Friday, 1 April 2016

An Anthology of Christmas Murders - Terror, Tinsel and Turkey edited by Jeremy Moiser

Terror, tinsel and turkey - Contribution by Harry Riley

Alan Weywent was an overweight flamboyant fraudster, whose cut-price double-glazing company of A-Wey-Went-Windows went bust. He had had full order books when the firm closed down, but his suppliers had pulled the plug because of too many unpaid bills. He was faced with litigation from customers who’d forked out in advance for replacement windows and conservatories that would never get built. Also there were building-contractors owed tens of thousands of pounds for unpaid work and materials. This crooked businessman moved from town to town around the Midlands, setting up bogus companies, preying on elderly vulnerable customers and then vanishing with their hard-earned savings. His double-glazing scam had proved incredibly profitable, and he was sorry to see it go, but a very healthy portfolio of virtually untraceable offshore-accounts had softened the blow. Now he would have to lie low until the heat cooled. 

Moving to the small town of Tillon on Trent in Staffordshire, he had rented a large house in a decent area and attempted to bury his past, adopting a new persona, with a splendid new name: Eugene O’Brady-Smith: a wealthy book-loving bachelor, studying creative writing. He looked for a local group of writers and quickly struck gold. Because he was smooth-tongued and used to getting his own way, it was not long before he was appointed chairman of the Tillon and District Writing Group. It was at one of their weekly group meetings that he made his announcement:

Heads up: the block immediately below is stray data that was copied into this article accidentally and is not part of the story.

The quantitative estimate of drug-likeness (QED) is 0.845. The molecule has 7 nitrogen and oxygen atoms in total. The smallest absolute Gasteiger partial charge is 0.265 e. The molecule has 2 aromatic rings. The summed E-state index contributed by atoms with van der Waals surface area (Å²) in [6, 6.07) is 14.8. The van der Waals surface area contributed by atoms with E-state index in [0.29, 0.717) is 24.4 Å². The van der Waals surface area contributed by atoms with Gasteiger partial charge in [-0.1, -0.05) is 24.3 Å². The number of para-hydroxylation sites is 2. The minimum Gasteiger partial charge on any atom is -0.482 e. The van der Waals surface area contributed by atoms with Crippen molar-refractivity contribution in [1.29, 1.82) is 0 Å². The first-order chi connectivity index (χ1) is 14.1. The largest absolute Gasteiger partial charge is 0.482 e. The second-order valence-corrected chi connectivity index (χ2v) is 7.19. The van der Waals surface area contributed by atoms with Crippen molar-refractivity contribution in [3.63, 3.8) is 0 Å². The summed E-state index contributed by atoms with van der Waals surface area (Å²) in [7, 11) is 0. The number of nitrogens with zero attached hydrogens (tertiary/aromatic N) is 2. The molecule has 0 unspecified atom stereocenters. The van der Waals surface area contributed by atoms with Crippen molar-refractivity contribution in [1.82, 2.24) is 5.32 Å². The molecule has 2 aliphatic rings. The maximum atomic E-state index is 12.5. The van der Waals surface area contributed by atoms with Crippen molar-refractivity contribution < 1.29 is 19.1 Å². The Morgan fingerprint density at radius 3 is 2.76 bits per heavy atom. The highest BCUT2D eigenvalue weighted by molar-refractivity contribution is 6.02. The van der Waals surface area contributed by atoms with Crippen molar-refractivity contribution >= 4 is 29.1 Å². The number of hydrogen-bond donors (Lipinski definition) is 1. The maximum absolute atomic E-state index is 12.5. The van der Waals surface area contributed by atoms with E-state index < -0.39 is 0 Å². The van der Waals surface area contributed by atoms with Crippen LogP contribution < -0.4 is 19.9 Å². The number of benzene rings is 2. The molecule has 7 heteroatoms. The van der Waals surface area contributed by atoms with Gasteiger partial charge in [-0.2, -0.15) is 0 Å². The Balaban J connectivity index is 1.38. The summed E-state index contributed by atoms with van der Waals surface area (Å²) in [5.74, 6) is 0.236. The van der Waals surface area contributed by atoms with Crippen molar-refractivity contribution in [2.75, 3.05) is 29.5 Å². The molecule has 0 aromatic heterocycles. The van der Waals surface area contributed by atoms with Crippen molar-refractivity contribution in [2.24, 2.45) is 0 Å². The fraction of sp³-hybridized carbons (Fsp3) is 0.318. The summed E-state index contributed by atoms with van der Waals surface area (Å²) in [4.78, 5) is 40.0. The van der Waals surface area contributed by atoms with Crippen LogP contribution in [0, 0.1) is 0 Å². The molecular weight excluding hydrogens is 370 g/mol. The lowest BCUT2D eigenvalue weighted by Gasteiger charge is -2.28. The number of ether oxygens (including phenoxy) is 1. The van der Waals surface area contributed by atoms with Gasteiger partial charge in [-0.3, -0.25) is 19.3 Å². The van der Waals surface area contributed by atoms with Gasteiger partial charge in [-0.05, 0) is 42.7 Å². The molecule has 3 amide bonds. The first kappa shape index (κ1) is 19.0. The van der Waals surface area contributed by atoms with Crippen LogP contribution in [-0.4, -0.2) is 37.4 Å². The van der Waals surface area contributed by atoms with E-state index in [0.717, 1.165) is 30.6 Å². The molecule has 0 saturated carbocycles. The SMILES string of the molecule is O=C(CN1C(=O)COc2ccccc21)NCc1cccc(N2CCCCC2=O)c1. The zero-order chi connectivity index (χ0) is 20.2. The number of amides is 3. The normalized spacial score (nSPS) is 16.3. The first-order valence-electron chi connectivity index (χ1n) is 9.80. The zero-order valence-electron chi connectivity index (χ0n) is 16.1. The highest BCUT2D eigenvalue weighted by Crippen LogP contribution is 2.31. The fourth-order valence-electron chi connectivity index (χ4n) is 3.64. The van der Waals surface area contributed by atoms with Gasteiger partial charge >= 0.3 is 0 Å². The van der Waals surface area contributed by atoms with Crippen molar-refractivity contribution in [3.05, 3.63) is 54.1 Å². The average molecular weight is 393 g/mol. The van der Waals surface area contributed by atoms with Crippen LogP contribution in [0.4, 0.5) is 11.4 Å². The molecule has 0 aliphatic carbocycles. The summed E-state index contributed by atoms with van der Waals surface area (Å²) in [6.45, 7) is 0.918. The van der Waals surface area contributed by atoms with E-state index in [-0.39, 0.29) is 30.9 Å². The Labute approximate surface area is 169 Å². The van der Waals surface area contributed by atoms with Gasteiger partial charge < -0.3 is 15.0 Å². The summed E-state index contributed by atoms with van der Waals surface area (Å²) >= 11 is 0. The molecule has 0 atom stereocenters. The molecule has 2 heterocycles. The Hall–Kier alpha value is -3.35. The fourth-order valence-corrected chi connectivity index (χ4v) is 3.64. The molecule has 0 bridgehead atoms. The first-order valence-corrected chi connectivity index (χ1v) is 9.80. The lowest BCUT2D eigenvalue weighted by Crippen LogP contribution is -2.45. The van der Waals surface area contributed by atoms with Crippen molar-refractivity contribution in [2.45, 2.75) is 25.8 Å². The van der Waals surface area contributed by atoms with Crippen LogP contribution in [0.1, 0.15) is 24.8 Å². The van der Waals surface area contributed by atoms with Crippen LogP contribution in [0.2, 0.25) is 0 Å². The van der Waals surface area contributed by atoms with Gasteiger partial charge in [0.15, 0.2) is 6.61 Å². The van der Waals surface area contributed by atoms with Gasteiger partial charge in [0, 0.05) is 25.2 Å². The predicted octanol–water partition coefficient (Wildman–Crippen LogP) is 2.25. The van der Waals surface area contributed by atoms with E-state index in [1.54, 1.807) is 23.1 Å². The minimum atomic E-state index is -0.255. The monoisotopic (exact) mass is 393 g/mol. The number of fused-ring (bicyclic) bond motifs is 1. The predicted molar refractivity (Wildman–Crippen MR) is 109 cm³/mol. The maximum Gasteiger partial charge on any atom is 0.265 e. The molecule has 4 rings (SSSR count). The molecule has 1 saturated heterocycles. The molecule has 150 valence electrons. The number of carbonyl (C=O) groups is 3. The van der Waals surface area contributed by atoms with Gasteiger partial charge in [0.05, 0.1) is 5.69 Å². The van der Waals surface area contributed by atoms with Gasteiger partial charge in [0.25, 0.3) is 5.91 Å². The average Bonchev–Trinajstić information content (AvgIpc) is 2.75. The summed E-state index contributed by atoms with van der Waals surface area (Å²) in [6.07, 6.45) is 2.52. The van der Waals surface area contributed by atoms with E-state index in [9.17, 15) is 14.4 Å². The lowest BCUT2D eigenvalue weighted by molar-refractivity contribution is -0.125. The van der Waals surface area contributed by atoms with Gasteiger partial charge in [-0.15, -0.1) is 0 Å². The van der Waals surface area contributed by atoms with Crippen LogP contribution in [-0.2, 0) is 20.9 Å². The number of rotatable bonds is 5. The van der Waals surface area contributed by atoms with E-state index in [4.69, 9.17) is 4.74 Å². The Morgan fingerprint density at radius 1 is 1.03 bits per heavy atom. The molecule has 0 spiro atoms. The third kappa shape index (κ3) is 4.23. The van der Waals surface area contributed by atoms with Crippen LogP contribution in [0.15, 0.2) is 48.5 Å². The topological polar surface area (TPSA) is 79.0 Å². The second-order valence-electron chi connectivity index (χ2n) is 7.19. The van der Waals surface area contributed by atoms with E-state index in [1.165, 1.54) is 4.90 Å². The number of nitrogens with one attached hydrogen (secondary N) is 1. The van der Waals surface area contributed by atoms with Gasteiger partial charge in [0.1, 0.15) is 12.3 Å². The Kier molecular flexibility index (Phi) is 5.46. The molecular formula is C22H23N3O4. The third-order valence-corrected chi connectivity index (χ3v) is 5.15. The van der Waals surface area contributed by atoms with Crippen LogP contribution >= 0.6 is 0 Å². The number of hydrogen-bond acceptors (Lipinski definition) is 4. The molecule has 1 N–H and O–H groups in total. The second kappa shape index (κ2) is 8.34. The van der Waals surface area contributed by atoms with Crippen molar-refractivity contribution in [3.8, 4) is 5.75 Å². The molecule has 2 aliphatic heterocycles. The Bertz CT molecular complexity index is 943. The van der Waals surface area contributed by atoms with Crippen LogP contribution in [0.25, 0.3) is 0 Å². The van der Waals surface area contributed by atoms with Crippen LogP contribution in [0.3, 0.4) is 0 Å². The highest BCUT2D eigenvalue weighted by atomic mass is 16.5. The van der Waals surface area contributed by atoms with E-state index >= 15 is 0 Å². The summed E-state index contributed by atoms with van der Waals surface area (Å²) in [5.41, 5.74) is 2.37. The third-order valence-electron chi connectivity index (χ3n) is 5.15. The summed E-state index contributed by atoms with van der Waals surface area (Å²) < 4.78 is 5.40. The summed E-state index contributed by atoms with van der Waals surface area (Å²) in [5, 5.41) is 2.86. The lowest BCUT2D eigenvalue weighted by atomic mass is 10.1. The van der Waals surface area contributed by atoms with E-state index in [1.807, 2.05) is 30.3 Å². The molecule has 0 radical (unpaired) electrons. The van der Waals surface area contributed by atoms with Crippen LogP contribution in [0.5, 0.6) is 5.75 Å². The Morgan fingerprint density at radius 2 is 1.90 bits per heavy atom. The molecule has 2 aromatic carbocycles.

‘Now please understand, I am not doing this to upset anybody, but it grieves me to say, I shan’t be with you all for this year’s Christmas Fuddle.’ He waited for the loud guffaws and noisy chatter to die down, before pompously continuing: ‘I suppose my news should really have been included in the Any Successes part of today’s agenda, but no matter, as I’ve unexpectedly been thrust into the limelight: I’ve received a special invitation to go for an expenses-paid holiday trip to Cumbria, during the Christmas holidays.’ He couldn’t hide a self-satisfied smirk, as he condescendingly explained: ‘I will be staying at the Byron House Spa Hotel. It’s a five-star establishment, and I suppose that, as my new book has been such a success, I should expect no less. I’m sorry I will miss out on the fun and high jinks at the Old Dog and Partridge this year, but I see it as an inducement for some of you slowcoaches to step up to the mark and reach for higher things, as I have done. Onwards and upwards, eh?’ And with that announcement the speaker reached into his huge leather briefcase and, conjurer-like, produced a glossy white brochure, embossed with the impressive green logo of the Byron House Spa Hotel at the top, and slapped it down dramatically on the hard surface of the wooden desk. Almost immediately afterwards came another loud slap, and then another and another from around the room, as three more members triumphantly thumped their matching white and green brochures down in front of them. Amazed gasps echoed around the normally placid roomful of local writers, poets, aspiring authors and those who repeatedly attended these meetings just to enjoy the company of others. Then the oldest group member spoke up, his watery eyes glittering with excitement and his voice extra loud, as his hearing-aid had slipped out: